Thursday, August 4, 2011

There and Back, and Off Again

Fifteen hours to get there; sixteen coming back.   We used to swim in this river; climb into an inner-tube and float down under the bridge that no longer exists.  Water's way too low  this time though; you can literally walk from one shore to the other.  The rocks on the bottom are covered with thick brown crud, very slippery; hard on the feet because some are also sharp.  A foamy bubbly residue  sometimes floats by.  Further on up river by the eddies, swimming was happening, where you can still find the odd, deep (up to or over the shoulder) swim hole.  We used to be able to dive for fish hooks, could open your eyes underwater and see every fish and pebble, clearly.  Notsomuch anymore.

The area badly needs rain.  It was hot, humid, and basically a drought.  Not good news for the gas drillers  up on top the mountain.  Fracking takes an enormous amount of water.

In the early morning a fog descends and the quiet is deafening.  I was watching the river, from a third-floor window, and it was absolutely STILL.  Not a breath of a ripple, current, or movement of any kind but of course that can't be true. Rivers don't just sit there; they "flow".  It did, but so slowly you could barely detect it.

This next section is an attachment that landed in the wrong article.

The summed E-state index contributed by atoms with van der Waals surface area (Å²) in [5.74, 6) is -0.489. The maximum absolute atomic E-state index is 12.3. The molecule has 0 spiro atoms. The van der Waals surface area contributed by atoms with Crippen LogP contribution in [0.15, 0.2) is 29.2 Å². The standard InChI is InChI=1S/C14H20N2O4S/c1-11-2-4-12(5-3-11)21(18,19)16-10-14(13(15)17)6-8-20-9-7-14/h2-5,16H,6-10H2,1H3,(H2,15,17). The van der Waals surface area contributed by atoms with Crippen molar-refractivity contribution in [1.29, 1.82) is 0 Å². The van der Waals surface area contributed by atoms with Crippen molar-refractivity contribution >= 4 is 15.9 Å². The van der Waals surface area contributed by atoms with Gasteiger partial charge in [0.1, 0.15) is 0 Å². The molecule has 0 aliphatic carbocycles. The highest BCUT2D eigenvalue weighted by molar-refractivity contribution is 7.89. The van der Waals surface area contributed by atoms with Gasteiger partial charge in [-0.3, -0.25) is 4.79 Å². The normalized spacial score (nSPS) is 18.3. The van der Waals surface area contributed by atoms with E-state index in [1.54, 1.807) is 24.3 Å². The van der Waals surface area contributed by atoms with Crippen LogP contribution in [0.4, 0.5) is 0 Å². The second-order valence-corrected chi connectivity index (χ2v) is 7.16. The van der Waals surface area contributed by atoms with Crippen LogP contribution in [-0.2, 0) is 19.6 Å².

Growing up here, I used to wonder what was on the other side of these mountains.  They totally surround/enclose the town.  To some it's a protective feeling; to others, claustrophobic.  Answer to what's on the other side of the mountains: only more mountains.  You come, you go, you take them with you, they pull you back . . . that morning fog, and the train whistle . . . memories.

I was not prepared for the shock of changes.  My grandparents' old house, boarded up, its bricks falling inward into empty space; the other grandparents' graves in danger of sliding down the mountainside (the church can no longer afford to keep up the grounds).  Caravans of trucks going up and down the mountain on steep, narrow, winding roads hauling sand & equipment; three families report their chickens have died; a farmer in another county, his cows all died after a leak from the drilling operations seeped into his property.  Lost his entire dairy farm business.  Folks here have mixed feelings about the gas drilling, worry about their water supply, etc. 

You used to be able to buy pine tar soap here; looked all over, none to be found.  They still sell teaberry ice cream, though. Wonderful to see the family & all the cousins again.  Megabussed back with dozens of other weary travelers and am off again tomorrow, this time south, to Beantown with the rideshare peeps.  Parts of my garden have turned into a mini-jungle since my absence, or so it seems.  Thinking about all the projects/research/reading/writing, etc. waiting when I get back.  All of which I'm looking forward to. And to Boston as well.  The summer's passing too quickly. It's as if time's been fastforwarded and am still collecting impressions, not yet ready to unpack.

August already, jeepers.

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